I welcome the Corporate Manslaughter Bill which is now being studied in the Commons, but it will need to be strengthened in its scope, in the definition of who is a senior manager, in what constitutes an offence, in defining directors' duties, in identifying who has the right to institute proceedings and in respect of Crown immunity, the last of which I believe is relevant to your Lordships' own place of work, this Chamber. Walking backwards and tripping up on the steps of the Throne delivering the Speech to the Queen is clearly a workplace accident.

I have necessarily concentrated on workplace accidents and I do not have time to dwell on the unwelcome rise of attacks by members of the public on employees, other than to remark that combining the role of bus conductor and driver may save money but at the expense, I believe, of employee safety. That matter requires further thought.

I want to refer to occupational health. Some 2 million people in the United Kingdom have ill-health attributable to the nature of their current or past employment and some half a million presented as new cases in the past 12 months. I strongly support this week's Green Paper on welfare reform, which emphasises the need for employers to respond to their employees' occupational health concerns.

Good health of itself is desirable but copying good practice in this area also has economic benefits as exemplified by the Port of London Authority's enlightened sickness absence management policy, resulting in a 70 per cent reduction in absences among the workforce in 2003. Is my noble friend confident that the statistics currently available reflect the real levels of occupational work-related deaths? Hazards magazine's report A job to die for? claims that thousands of deaths related to occupational cancer, lung and heart disease go uncounted. The report states that they have reached epidemic proportions. That may exaggerate the case, but we need to have the facts.

That brings me to the need to predict and anticipate changing health concerns and to spot old concerns in new forms. I was recently informed of a district nurse refusing to visit clients in their homes if they smoked. I sympathise with the nurse, but it is a tricky problem for the management to resolve. What strategies do Her Majesty's Government have to adapt to changing need in a field where current workplace conditions can lead to premature death later in life?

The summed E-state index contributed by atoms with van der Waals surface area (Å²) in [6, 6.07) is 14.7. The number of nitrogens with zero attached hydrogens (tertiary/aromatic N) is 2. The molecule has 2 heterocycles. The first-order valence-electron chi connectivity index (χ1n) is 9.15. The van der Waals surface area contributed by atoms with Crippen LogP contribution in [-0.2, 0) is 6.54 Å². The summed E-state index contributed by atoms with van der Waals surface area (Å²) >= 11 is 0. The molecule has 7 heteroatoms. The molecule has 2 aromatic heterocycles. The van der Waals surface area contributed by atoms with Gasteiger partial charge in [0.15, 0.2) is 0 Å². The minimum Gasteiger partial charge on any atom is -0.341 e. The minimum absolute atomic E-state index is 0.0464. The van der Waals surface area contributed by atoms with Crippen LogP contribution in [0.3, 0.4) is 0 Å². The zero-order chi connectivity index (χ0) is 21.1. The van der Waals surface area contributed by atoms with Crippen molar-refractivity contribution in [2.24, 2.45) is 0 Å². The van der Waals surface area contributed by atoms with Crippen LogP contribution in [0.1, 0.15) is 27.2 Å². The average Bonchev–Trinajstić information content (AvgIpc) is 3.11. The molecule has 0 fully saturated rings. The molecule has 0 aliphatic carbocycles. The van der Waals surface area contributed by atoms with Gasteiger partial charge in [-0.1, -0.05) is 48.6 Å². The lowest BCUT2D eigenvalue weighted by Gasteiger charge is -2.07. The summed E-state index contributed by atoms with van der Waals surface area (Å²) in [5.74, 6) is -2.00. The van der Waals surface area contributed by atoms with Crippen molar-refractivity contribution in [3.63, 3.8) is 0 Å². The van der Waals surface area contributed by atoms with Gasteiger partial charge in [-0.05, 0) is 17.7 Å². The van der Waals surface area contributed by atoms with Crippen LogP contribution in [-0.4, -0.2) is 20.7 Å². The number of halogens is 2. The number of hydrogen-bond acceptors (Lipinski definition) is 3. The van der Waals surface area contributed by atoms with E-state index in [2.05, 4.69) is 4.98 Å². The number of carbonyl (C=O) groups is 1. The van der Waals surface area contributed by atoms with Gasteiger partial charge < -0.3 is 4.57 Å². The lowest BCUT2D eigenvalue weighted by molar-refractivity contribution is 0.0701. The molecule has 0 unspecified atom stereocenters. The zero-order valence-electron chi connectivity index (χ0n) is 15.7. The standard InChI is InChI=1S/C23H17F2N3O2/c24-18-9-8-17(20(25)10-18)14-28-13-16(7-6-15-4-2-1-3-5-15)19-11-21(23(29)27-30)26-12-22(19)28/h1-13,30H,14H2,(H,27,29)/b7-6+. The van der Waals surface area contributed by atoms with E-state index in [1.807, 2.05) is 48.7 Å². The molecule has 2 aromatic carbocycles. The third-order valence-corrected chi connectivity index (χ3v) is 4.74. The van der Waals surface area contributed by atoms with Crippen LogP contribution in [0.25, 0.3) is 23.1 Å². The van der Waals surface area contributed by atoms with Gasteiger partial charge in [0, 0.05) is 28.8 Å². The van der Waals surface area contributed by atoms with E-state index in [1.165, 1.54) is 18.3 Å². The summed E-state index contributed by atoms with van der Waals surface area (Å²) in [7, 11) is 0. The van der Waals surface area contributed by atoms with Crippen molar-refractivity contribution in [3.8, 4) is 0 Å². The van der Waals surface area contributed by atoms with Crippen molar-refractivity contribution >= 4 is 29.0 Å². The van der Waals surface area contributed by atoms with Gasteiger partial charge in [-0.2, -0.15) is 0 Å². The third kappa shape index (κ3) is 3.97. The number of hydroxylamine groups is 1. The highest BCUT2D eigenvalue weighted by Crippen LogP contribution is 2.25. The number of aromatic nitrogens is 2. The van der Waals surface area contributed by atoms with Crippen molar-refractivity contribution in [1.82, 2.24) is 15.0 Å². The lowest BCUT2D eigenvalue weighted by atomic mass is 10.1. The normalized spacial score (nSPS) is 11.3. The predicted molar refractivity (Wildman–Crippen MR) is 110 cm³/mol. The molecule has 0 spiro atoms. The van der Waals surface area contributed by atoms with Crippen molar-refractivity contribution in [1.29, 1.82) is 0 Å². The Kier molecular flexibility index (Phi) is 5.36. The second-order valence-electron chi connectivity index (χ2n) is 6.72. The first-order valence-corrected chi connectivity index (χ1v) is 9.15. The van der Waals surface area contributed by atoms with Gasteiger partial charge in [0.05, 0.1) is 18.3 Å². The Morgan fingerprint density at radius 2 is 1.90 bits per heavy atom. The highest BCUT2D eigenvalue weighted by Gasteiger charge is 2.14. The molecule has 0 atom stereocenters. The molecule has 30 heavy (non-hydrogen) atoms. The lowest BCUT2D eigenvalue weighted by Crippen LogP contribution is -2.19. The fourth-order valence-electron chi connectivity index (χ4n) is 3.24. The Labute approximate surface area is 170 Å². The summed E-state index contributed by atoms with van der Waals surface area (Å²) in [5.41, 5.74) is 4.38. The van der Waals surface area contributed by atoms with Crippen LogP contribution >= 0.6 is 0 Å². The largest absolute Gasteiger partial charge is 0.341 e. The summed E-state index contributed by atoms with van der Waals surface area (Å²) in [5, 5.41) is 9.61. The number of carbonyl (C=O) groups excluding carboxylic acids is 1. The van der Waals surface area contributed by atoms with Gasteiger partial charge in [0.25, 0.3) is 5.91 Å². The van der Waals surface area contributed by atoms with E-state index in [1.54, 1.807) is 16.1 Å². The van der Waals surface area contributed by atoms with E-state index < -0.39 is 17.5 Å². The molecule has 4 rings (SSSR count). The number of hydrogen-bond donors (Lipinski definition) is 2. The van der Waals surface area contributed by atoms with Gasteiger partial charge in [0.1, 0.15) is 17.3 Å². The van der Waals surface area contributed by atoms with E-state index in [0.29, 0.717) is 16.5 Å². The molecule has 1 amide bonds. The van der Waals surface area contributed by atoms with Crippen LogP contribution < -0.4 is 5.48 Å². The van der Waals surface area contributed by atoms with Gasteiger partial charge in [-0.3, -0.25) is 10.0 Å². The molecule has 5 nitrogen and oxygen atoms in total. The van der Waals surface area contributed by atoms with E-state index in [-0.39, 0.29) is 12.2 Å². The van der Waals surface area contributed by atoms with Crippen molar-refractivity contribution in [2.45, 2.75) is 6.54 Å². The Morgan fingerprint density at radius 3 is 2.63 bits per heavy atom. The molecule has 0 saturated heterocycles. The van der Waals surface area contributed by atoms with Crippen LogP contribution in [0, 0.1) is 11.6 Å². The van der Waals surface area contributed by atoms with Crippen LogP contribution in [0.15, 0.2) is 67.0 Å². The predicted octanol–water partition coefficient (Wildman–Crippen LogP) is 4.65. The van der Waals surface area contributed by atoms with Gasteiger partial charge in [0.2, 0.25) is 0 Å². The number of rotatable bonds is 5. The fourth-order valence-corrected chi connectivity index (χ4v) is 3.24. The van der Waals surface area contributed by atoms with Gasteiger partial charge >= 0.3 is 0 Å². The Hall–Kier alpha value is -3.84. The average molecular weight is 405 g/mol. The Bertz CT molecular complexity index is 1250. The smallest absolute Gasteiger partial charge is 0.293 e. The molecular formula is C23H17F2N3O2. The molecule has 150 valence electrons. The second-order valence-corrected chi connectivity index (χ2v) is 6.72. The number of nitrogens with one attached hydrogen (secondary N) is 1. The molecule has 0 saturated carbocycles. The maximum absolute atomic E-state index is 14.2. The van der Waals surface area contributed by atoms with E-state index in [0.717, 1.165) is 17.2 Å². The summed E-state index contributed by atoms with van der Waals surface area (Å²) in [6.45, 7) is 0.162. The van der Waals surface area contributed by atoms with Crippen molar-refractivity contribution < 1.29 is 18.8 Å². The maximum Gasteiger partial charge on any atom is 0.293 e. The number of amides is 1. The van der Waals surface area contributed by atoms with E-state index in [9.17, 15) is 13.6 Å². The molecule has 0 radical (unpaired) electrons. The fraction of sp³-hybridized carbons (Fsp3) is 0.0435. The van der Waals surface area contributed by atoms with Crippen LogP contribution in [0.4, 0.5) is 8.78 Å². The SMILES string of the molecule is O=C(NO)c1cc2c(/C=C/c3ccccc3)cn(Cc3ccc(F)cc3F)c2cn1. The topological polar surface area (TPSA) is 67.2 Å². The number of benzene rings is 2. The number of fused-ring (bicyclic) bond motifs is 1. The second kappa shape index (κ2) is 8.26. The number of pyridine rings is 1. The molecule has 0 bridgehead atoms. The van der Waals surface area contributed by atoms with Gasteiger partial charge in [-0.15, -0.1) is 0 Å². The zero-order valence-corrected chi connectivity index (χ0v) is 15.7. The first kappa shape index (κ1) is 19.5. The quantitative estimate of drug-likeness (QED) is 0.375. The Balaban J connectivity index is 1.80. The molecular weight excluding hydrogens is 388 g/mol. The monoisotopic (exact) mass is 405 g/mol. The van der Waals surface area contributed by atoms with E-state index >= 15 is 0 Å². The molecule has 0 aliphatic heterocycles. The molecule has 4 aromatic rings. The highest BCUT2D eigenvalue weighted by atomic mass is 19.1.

Finally, I turn to the European Union and the fast-developing single marketplace which is increasing the need for common, high standards of protection in the workplace as workers take the opportunity to take their skills across borders. In congratulating Her Majesty's Government on being second only to Sweden in maintaining high standards in health and safety in the European Union, how will they bring in additional safeguards to ensure the safety of workers in the developing single market? I applaud initiatives during the British presidency to encourage the spread of best practice in this field. An example is a conference that took place in Liverpool that focused on the vexed question of hearing loss associate with noisy workplaces, a campaign that is now supported by the Who's guitarist, Pete Townshend, whose hearing has so sadly suffered from years of excessive decibels.

More generally, will the Government repel the sometimes shallow criticism of European Union and United Kingdom health and safety measures that seek to bring sense to the workplace to the benefit of workers and their firms? Does my noble friend agree that the trivialisation of these measures in the media, and by some politicians-such as supposedly obliging orchestras to play Beethoven's symphonies pianissimo - must be vigorously rebuffed? Health and safety is of interest to all and should be pushed and promoted, as it is by this Government, with sense and sensibility.

My Lords, I beg to move for Papers.

Source: Hansard